They say that many hands make light work.

Participants in one of our vocational programs are getting to experience that proverb firsthand.  

The Vocational Training Employment Program (VTEP) crew has been assisting with the building of a new storage and maintenance facility on the Pilot Butte campus.

The focus for VTEP is to help participants develop life skills, vocational training, skill development, and supervised vocational activities. What better way to do that than by working on a building that they will soon be using themselves to further develop their skills.

The new facility, which will be approximately 1,400 square feet, will be a home base for Ranch maintenance facilities workers. Having a shop space also allows the workers to do projects with VTEP clients, like onsite trailer servicing and certification.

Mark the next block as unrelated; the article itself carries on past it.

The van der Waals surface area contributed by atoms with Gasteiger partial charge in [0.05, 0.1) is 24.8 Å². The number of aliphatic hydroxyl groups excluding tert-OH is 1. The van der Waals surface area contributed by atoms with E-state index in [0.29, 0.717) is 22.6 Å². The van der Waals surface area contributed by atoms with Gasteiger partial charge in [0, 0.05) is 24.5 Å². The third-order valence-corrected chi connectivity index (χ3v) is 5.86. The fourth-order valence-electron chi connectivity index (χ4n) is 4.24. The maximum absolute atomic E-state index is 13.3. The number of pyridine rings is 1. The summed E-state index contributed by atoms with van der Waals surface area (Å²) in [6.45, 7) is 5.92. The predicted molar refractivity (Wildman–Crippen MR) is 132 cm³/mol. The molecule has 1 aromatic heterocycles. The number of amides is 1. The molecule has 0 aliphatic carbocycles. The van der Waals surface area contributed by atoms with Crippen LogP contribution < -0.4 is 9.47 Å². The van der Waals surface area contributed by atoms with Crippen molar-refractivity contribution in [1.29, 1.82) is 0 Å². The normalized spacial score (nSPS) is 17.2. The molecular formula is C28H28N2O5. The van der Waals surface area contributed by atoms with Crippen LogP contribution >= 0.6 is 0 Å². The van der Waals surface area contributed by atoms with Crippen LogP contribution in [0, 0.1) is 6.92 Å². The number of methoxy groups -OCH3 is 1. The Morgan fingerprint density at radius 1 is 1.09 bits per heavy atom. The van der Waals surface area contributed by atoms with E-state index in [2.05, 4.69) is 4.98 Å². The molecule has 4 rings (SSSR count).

“Having VTEP take part in the build is an excellent opportunity for our participants to work with other professionals in the field and to gain construction experience. They can gain various trade skills and learn how to work with others outside of our agency,” stated Warren Cook, vocational program manager.

Participants working on the certified construction site are required to wear all safety equipment needed as on any other site - hard hats, safety goggles, steel-toed boots, and gloves. They are also encouraged to wear masks and keep social distance when possible.

Warren added, “Our participants are very excited to work here and take great pride in the work they are doing. One of the participants is so excited he has purchased a few of his own tools to use on-site!”

The maintenance facility will also have other important uses at the agency once it is completed, explained James Westerman, director of property management at Ranch Ehrlo.

“First of all, the building will allow us storage and the ability to buy some items like appliances, furniture, and mattresses in bulk, reducing cost and wait times for specialty items. The building will also allow us to store some seasonal items, such as those used at the powwow.”